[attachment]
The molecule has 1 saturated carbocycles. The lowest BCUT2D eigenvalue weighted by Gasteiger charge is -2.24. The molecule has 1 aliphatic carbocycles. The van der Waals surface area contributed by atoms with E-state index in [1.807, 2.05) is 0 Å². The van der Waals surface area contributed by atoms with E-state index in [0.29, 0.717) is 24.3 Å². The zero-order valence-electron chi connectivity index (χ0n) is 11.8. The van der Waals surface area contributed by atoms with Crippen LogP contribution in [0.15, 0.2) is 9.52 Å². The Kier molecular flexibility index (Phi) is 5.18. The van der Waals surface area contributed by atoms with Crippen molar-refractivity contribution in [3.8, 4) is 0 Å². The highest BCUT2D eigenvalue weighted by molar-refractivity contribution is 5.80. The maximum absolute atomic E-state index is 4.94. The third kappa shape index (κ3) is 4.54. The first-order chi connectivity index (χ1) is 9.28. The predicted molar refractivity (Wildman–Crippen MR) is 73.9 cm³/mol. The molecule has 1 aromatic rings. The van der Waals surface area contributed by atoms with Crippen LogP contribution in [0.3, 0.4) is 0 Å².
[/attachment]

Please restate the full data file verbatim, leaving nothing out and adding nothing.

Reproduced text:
The molecule has 1 saturated carbocycles. The lowest BCUT2D eigenvalue weighted by Gasteiger charge is -2.24. The molecule has 1 aliphatic carbocycles. The van der Waals surface area contributed by atoms with E-state index in [1.807, 2.05) is 0 Å². The van der Waals surface area contributed by atoms with E-state index in [0.29, 0.717) is 24.3 Å². The zero-order valence-electron chi connectivity index (χ0n) is 11.8. The van der Waals surface area contributed by atoms with Crippen LogP contribution in [0.15, 0.2) is 9.52 Å². The Kier molecular flexibility index (Phi) is 5.18. The van der Waals surface area contributed by atoms with Crippen molar-refractivity contribution in [3.8, 4) is 0 Å². The highest BCUT2D eigenvalue weighted by molar-refractivity contribution is 5.80. The maximum absolute atomic E-state index is 4.94. The third kappa shape index (κ3) is 4.54. The first-order chi connectivity index (χ1) is 9.28. The predicted molar refractivity (Wildman–Crippen MR) is 73.9 cm³/mol. The molecule has 1 aromatic rings. The van der Waals surface area contributed by atoms with Crippen LogP contribution in [0.3, 0.4) is 0 Å².